Legislation that would prevent the transfer of terrorism suspects from a detention facility at Guantanamo Bay in Cuba to the United States is "unwise" and puts Americans at risk, Attorney General Eric Holder said Thursday.
The measure, included in a spending bill that passed the House on Wednesday, would prevent suspects from coming to the United States to stand trial and from being relocated to a domestic prison. Holder also wrote a letter to Senate leaders, who have not yet acted on the measure, outlining his opposition.
Approval of the legislation would be the latest setback in the Obama administration's efforts to close the Guantanamo detention facility, created by former President George W. Bush after the Sept. 11, 2001, attacks. President Obama had ordered the prison closed within a year of taking office, a deadline that has lapsed following congressional opposition to trying suspects in civilian courts.
"It simply does not make any sense to take away from the president options that he needs, options that I need, to keep the American people safe," Holder told a news conference in Washington. Eliminating the option to try suspects in civilian courts "is an unwise move and puts the American people at risk," he said.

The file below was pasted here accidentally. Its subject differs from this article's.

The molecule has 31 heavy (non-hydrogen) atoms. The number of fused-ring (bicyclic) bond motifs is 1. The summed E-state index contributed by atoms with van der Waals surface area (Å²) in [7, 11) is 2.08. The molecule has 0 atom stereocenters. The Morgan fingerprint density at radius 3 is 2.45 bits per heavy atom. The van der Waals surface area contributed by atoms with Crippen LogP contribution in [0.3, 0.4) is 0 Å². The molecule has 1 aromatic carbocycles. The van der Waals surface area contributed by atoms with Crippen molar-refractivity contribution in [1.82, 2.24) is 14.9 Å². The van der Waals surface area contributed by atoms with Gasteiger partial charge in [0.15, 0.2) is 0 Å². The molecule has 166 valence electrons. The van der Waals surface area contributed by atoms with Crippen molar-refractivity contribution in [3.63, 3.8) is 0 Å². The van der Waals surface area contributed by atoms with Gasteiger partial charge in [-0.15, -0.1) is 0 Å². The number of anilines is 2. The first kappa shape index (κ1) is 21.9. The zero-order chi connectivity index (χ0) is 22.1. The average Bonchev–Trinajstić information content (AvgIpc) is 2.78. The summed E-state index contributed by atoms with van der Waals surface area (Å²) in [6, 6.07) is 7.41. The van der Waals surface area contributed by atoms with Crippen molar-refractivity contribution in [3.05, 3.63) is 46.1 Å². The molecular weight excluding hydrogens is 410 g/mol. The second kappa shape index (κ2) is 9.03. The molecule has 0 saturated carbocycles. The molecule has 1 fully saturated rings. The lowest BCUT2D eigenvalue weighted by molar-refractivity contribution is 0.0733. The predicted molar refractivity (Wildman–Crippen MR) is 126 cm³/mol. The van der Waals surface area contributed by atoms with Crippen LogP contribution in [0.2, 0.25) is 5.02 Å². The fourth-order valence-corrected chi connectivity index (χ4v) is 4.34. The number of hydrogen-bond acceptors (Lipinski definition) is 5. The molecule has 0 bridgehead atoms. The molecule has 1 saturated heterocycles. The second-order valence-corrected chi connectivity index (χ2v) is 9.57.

There are 174 detainees remaining at Guantanamo.
Holder's letter to Senate Majority Leader Harry Reid (D., Nev.) and Minority Leader Mitch McConnell (R., Ky.) said that decisions on where to try terror suspects should be based on the "facts and circumstances of each case and the overall national security interests of the United States."
Holder and Obama announced last year a plan to try Khalid Sheikh Mohammed, the accused mastermind of the Sept. 11 terror attacks, and four alleged coconspirators, in federal court in New York, about a quarter-mile from where the World Trade Center towers stood. They began reconsidering that decision after New York Mayor Michael Bloomberg in January said he wanted the trial moved.
In April, Holder said that the administration was still considering New York as a site for a trial and that other locations were under review as well. At the time, Holder said the administration had not decided whether to hold the trial before a military commission or in a civilian court.